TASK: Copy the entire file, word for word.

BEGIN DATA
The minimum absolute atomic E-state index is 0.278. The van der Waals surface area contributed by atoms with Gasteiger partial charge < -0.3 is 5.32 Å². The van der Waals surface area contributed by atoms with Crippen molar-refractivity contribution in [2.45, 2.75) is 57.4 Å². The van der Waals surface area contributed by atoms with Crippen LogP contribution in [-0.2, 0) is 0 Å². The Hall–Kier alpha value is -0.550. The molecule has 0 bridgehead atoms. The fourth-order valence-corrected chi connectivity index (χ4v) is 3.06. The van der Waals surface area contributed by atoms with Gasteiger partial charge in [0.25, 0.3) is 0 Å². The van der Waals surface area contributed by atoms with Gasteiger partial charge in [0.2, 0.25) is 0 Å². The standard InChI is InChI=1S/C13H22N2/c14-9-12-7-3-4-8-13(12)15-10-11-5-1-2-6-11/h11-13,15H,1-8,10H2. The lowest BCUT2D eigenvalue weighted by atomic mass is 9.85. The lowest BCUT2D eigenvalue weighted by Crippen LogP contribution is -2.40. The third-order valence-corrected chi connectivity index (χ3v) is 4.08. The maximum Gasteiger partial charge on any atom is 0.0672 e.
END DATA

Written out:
The minimum absolute atomic E-state index is 0.278. The van der Waals surface area contributed by atoms with Gasteiger partial charge < -0.3 is 5.32 Å². The van der Waals surface area contributed by atoms with Crippen molar-refractivity contribution in [2.45, 2.75) is 57.4 Å². The van der Waals surface area contributed by atoms with Crippen LogP contribution in [-0.2, 0) is 0 Å². The Hall–Kier alpha value is -0.550. The molecule has 0 bridgehead atoms. The fourth-order valence-corrected chi connectivity index (χ4v) is 3.06. The van der Waals surface area contributed by atoms with Gasteiger partial charge in [0.25, 0.3) is 0 Å². The van der Waals surface area contributed by atoms with Gasteiger partial charge in [0.2, 0.25) is 0 Å². The standard InChI is InChI=1S/C13H22N2/c14-9-12-7-3-4-8-13(12)15-10-11-5-1-2-6-11/h11-13,15H,1-8,10H2. The lowest BCUT2D eigenvalue weighted by atomic mass is 9.85. The lowest BCUT2D eigenvalue weighted by Crippen LogP contribution is -2.40. The third-order valence-corrected chi connectivity index (χ3v) is 4.08. The maximum Gasteiger partial charge on any atom is 0.0672 e.